At-Will Florida Employment Law

At-will Florida employment law confuses many Americans who still believe an employer needs a reason to fire an employee. That’s not true. The at-will doctrine says you can be fired for any reason or no reason at all. It exists everywhere but Montana.

For people who are not looking at the contract or agreement they sign when they get a new job, it’s time to start looking closely because the words “at will” may be somewhere in what is signed.

What Is At-Will Florida Employment Law?

Florida is a state with at-will employment laws meaning an employer can fire an employee without any cause or notice.

Employees who have an at-will employment agreement can be fired tomorrow without being given any notice or reason because employment policy is in line with the state’s law. In addition, employees have no say except if they feel they were fired based on illegal discrimination or illegal termination in violation of a public policy.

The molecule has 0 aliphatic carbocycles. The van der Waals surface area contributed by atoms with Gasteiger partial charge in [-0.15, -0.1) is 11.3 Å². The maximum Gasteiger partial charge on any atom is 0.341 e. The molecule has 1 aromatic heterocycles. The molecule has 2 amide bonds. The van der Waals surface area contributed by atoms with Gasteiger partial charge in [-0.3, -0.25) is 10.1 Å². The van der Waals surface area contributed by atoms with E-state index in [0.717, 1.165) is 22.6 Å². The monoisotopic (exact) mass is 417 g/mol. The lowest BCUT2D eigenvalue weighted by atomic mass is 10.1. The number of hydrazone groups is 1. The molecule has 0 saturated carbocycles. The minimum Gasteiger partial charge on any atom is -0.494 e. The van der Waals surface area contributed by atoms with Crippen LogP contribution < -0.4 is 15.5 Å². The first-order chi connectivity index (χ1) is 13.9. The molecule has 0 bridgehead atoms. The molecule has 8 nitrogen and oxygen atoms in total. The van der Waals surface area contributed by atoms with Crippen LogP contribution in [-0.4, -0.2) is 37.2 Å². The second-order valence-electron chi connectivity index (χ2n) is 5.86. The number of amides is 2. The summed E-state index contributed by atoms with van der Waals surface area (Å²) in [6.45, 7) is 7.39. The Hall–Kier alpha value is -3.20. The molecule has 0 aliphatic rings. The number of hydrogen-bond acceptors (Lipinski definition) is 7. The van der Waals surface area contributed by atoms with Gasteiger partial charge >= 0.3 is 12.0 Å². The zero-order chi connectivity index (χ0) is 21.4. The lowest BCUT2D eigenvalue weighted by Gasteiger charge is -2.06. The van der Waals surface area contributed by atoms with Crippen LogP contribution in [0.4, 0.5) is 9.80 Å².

The good news is that an at-will employee may quit the job without having to give any notice as well.

Unlike a salaried job, an at-will job is basically any job that is paid by the hour and does not have a lot of rights to grievances. Permanent employees cannot be fired at will, have rights to grievances and can sue their employer.

In any position human resources is the gatekeeper. They ask the reason for termination and the rationale.  This is done to cover the employer and to make sure that procedures are followed prior to dismissal to correct or to document employee performance.

Lanigan and Lanigan, Civil and Business Litigation

An employer or an employee seeking aggressive representation from experienced attorneys should consult with Orlando civil and business litigation attorneys.

Eric Lanigan has been practicing law for 38 years and spends 80 percent of his time in litigation.

Whether you are an employee or an employer an attorney will help to determine whether litigation, arbitration or negotiation is in your best interests and shape language to protect your interests.  A good attorney will discuss your options, listen to your opinions and help you decide how to move forward to meet your objectives.